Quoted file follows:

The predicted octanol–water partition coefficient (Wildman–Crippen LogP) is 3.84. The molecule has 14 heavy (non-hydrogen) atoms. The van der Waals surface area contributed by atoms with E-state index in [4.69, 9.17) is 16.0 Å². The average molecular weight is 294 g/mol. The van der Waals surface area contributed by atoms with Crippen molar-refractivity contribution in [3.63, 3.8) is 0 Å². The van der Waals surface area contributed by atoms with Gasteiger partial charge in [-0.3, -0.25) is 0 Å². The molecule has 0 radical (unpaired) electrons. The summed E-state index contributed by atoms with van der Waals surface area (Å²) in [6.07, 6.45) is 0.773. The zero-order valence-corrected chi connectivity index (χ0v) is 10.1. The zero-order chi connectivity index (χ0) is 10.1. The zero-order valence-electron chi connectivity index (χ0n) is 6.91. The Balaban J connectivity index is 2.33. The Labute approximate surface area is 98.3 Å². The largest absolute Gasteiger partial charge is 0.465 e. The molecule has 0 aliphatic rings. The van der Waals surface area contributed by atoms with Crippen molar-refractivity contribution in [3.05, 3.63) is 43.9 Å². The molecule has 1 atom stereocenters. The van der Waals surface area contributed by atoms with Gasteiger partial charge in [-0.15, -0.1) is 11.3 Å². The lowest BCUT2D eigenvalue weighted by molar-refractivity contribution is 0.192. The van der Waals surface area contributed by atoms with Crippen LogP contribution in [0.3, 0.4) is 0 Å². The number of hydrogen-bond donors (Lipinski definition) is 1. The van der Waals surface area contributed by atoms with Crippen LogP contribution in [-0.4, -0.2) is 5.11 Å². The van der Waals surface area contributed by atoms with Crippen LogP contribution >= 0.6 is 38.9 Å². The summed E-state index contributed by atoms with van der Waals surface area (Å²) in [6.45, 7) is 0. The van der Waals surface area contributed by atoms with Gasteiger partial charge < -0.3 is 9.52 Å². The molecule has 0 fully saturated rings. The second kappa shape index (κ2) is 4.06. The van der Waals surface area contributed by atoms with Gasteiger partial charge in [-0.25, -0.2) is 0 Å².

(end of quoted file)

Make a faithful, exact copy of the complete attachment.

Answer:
The predicted octanol–water partition coefficient (Wildman–Crippen LogP) is 3.84. The molecule has 14 heavy (non-hydrogen) atoms. The van der Waals surface area contributed by atoms with E-state index in [4.69, 9.17) is 16.0 Å². The average molecular weight is 294 g/mol. The van der Waals surface area contributed by atoms with Crippen molar-refractivity contribution in [3.63, 3.8) is 0 Å². The van der Waals surface area contributed by atoms with Gasteiger partial charge in [-0.3, -0.25) is 0 Å². The molecule has 0 radical (unpaired) electrons. The summed E-state index contributed by atoms with van der Waals surface area (Å²) in [6.07, 6.45) is 0.773. The zero-order valence-corrected chi connectivity index (χ0v) is 10.1. The zero-order chi connectivity index (χ0) is 10.1. The zero-order valence-electron chi connectivity index (χ0n) is 6.91. The Balaban J connectivity index is 2.33. The Labute approximate surface area is 98.3 Å². The largest absolute Gasteiger partial charge is 0.465 e. The molecule has 0 aliphatic rings. The van der Waals surface area contributed by atoms with Crippen molar-refractivity contribution in [3.05, 3.63) is 43.9 Å². The molecule has 1 atom stereocenters. The van der Waals surface area contributed by atoms with Gasteiger partial charge in [-0.15, -0.1) is 11.3 Å². The lowest BCUT2D eigenvalue weighted by molar-refractivity contribution is 0.192. The van der Waals surface area contributed by atoms with Crippen LogP contribution in [0.3, 0.4) is 0 Å². The number of hydrogen-bond donors (Lipinski definition) is 1. The van der Waals surface area contributed by atoms with Crippen LogP contribution in [-0.4, -0.2) is 5.11 Å². The van der Waals surface area contributed by atoms with Crippen LogP contribution >= 0.6 is 38.9 Å². The summed E-state index contributed by atoms with van der Waals surface area (Å²) in [6.45, 7) is 0. The van der Waals surface area contributed by atoms with Gasteiger partial charge < -0.3 is 9.52 Å². The molecule has 0 fully saturated rings. The second kappa shape index (κ2) is 4.06. The van der Waals surface area contributed by atoms with Gasteiger partial charge in [-0.25, -0.2) is 0 Å².